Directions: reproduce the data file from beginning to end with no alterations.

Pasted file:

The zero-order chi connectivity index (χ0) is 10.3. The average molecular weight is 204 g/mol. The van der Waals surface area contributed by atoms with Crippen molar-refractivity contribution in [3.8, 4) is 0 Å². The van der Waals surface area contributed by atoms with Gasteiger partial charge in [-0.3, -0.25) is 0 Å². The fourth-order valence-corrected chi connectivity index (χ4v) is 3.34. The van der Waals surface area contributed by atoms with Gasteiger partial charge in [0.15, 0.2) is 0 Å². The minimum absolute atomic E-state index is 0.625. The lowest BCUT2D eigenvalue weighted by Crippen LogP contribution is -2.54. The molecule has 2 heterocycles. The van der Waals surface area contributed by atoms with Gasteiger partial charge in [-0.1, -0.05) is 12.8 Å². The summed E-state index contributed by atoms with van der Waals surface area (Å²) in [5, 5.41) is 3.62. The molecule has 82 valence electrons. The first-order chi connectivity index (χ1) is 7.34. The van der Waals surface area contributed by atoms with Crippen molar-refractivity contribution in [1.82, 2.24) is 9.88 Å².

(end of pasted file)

The zero-order chi connectivity index (χ0) is 10.3. The average molecular weight is 204 g/mol. The van der Waals surface area contributed by atoms with Crippen molar-refractivity contribution in [3.8, 4) is 0 Å². The van der Waals surface area contributed by atoms with Gasteiger partial charge in [-0.3, -0.25) is 0 Å². The fourth-order valence-corrected chi connectivity index (χ4v) is 3.34. The van der Waals surface area contributed by atoms with Gasteiger partial charge in [0.15, 0.2) is 0 Å². The minimum absolute atomic E-state index is 0.625. The lowest BCUT2D eigenvalue weighted by Crippen LogP contribution is -2.54. The molecule has 2 heterocycles. The van der Waals surface area contributed by atoms with Gasteiger partial charge in [-0.1, -0.05) is 12.8 Å². The summed E-state index contributed by atoms with van der Waals surface area (Å²) in [5, 5.41) is 3.62. The molecule has 82 valence electrons. The first-order chi connectivity index (χ1) is 7.34. The van der Waals surface area contributed by atoms with Crippen molar-refractivity contribution in [1.82, 2.24) is 9.88 Å².